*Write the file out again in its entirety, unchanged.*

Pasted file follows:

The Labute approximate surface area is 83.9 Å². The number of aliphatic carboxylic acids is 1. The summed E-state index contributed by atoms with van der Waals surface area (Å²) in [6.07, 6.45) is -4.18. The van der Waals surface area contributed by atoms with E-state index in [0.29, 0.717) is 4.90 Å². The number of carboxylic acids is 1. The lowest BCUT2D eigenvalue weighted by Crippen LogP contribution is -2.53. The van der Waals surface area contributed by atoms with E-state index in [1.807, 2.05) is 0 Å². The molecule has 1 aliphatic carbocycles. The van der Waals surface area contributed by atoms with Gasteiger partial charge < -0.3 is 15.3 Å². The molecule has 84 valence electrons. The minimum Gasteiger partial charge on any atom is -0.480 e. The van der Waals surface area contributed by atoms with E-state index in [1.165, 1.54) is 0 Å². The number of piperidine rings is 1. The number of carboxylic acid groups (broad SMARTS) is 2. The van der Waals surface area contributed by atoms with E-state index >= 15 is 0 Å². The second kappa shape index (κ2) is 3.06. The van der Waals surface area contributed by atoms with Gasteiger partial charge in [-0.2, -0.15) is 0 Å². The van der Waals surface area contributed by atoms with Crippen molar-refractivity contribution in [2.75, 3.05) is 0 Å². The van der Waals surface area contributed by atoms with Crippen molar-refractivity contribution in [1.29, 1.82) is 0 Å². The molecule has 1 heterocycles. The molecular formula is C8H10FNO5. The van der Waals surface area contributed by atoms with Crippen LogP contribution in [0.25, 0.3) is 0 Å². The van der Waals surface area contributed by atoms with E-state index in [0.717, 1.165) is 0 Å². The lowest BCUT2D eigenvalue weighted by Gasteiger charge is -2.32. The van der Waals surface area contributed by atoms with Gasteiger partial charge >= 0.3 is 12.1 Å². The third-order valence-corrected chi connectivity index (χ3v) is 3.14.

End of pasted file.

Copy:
The Labute approximate surface area is 83.9 Å². The number of aliphatic carboxylic acids is 1. The summed E-state index contributed by atoms with van der Waals surface area (Å²) in [6.07, 6.45) is -4.18. The van der Waals surface area contributed by atoms with E-state index in [0.29, 0.717) is 4.90 Å². The number of carboxylic acids is 1. The lowest BCUT2D eigenvalue weighted by Crippen LogP contribution is -2.53. The van der Waals surface area contributed by atoms with E-state index in [1.807, 2.05) is 0 Å². The molecule has 1 aliphatic carbocycles. The van der Waals surface area contributed by atoms with Gasteiger partial charge < -0.3 is 15.3 Å². The molecule has 84 valence electrons. The minimum Gasteiger partial charge on any atom is -0.480 e. The van der Waals surface area contributed by atoms with E-state index in [1.165, 1.54) is 0 Å². The number of piperidine rings is 1. The number of carboxylic acid groups (broad SMARTS) is 2. The van der Waals surface area contributed by atoms with E-state index >= 15 is 0 Å². The second kappa shape index (κ2) is 3.06. The van der Waals surface area contributed by atoms with Gasteiger partial charge in [-0.2, -0.15) is 0 Å². The van der Waals surface area contributed by atoms with Crippen molar-refractivity contribution in [2.75, 3.05) is 0 Å². The van der Waals surface area contributed by atoms with Crippen molar-refractivity contribution in [1.29, 1.82) is 0 Å². The molecule has 1 heterocycles. The molecular formula is C8H10FNO5. The van der Waals surface area contributed by atoms with Crippen LogP contribution in [0.25, 0.3) is 0 Å². The van der Waals surface area contributed by atoms with E-state index in [0.717, 1.165) is 0 Å². The lowest BCUT2D eigenvalue weighted by Gasteiger charge is -2.32. The van der Waals surface area contributed by atoms with Gasteiger partial charge >= 0.3 is 12.1 Å². The third-order valence-corrected chi connectivity index (χ3v) is 3.14.